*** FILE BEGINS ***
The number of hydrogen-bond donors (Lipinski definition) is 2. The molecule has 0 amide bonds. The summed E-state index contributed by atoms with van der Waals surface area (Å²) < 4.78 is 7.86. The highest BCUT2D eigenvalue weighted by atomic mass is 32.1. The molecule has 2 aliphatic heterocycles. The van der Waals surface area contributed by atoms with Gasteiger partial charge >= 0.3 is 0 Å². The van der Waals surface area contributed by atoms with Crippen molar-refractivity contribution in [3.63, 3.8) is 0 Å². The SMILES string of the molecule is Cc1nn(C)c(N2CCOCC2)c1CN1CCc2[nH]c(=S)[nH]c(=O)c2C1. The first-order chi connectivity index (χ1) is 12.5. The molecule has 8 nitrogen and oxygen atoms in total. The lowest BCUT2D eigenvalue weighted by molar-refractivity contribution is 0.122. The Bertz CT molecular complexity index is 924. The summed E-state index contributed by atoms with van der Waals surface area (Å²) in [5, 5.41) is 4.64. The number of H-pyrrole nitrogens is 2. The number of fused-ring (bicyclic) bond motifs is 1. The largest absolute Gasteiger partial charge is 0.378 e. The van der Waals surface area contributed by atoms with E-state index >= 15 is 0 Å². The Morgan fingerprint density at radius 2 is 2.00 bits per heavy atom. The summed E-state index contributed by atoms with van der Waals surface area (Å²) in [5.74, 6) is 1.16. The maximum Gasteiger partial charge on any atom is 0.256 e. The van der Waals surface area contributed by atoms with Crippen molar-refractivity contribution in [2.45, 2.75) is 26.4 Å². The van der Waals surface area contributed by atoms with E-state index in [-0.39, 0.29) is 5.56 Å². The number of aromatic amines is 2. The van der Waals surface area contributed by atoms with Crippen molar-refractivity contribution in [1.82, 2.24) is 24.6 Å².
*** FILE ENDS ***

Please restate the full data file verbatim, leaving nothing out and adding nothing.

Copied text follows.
The number of hydrogen-bond donors (Lipinski definition) is 2. The molecule has 0 amide bonds. The summed E-state index contributed by atoms with van der Waals surface area (Å²) < 4.78 is 7.86. The highest BCUT2D eigenvalue weighted by atomic mass is 32.1. The molecule has 2 aliphatic heterocycles. The van der Waals surface area contributed by atoms with Gasteiger partial charge >= 0.3 is 0 Å². The van der Waals surface area contributed by atoms with Crippen molar-refractivity contribution in [3.63, 3.8) is 0 Å². The SMILES string of the molecule is Cc1nn(C)c(N2CCOCC2)c1CN1CCc2[nH]c(=S)[nH]c(=O)c2C1. The first-order chi connectivity index (χ1) is 12.5. The molecule has 8 nitrogen and oxygen atoms in total. The lowest BCUT2D eigenvalue weighted by molar-refractivity contribution is 0.122. The Bertz CT molecular complexity index is 924. The summed E-state index contributed by atoms with van der Waals surface area (Å²) in [5, 5.41) is 4.64. The number of H-pyrrole nitrogens is 2. The number of fused-ring (bicyclic) bond motifs is 1. The largest absolute Gasteiger partial charge is 0.378 e. The van der Waals surface area contributed by atoms with E-state index >= 15 is 0 Å². The Morgan fingerprint density at radius 2 is 2.00 bits per heavy atom. The summed E-state index contributed by atoms with van der Waals surface area (Å²) in [5.74, 6) is 1.16. The maximum Gasteiger partial charge on any atom is 0.256 e. The van der Waals surface area contributed by atoms with Crippen molar-refractivity contribution in [2.45, 2.75) is 26.4 Å². The van der Waals surface area contributed by atoms with E-state index in [-0.39, 0.29) is 5.56 Å². The number of aromatic amines is 2. The van der Waals surface area contributed by atoms with Crippen molar-refractivity contribution in [1.82, 2.24) is 24.6 Å².